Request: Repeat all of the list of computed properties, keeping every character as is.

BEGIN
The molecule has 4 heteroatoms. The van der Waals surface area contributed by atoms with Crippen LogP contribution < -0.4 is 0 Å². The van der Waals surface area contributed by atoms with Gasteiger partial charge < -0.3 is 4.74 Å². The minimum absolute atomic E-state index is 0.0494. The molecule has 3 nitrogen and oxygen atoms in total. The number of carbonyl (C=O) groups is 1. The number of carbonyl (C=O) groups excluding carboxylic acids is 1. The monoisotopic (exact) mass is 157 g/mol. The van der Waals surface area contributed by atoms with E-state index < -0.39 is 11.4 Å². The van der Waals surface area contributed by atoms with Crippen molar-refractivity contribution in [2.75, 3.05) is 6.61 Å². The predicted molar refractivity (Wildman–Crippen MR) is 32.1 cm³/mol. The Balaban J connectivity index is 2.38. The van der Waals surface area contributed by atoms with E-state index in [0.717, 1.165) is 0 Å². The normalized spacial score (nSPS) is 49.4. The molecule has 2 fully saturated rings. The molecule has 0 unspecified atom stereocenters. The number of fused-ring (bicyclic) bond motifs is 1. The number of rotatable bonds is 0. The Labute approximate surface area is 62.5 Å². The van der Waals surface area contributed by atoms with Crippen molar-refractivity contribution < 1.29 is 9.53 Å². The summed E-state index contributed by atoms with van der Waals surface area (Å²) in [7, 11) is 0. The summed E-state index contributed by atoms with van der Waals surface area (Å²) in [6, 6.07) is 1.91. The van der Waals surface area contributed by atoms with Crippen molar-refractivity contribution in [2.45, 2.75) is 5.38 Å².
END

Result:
The molecule has 4 heteroatoms. The van der Waals surface area contributed by atoms with Crippen LogP contribution < -0.4 is 0 Å². The van der Waals surface area contributed by atoms with Gasteiger partial charge < -0.3 is 4.74 Å². The minimum absolute atomic E-state index is 0.0494. The molecule has 3 nitrogen and oxygen atoms in total. The number of carbonyl (C=O) groups is 1. The number of carbonyl (C=O) groups excluding carboxylic acids is 1. The monoisotopic (exact) mass is 157 g/mol. The van der Waals surface area contributed by atoms with E-state index < -0.39 is 11.4 Å². The van der Waals surface area contributed by atoms with Crippen molar-refractivity contribution in [2.75, 3.05) is 6.61 Å². The predicted molar refractivity (Wildman–Crippen MR) is 32.1 cm³/mol. The Balaban J connectivity index is 2.38. The van der Waals surface area contributed by atoms with E-state index in [0.717, 1.165) is 0 Å². The normalized spacial score (nSPS) is 49.4. The molecule has 2 fully saturated rings. The molecule has 0 unspecified atom stereocenters. The number of fused-ring (bicyclic) bond motifs is 1. The number of rotatable bonds is 0. The Labute approximate surface area is 62.5 Å². The van der Waals surface area contributed by atoms with Crippen molar-refractivity contribution < 1.29 is 9.53 Å². The summed E-state index contributed by atoms with van der Waals surface area (Å²) in [7, 11) is 0. The summed E-state index contributed by atoms with van der Waals surface area (Å²) in [6, 6.07) is 1.91. The van der Waals surface area contributed by atoms with Crippen molar-refractivity contribution in [2.45, 2.75) is 5.38 Å².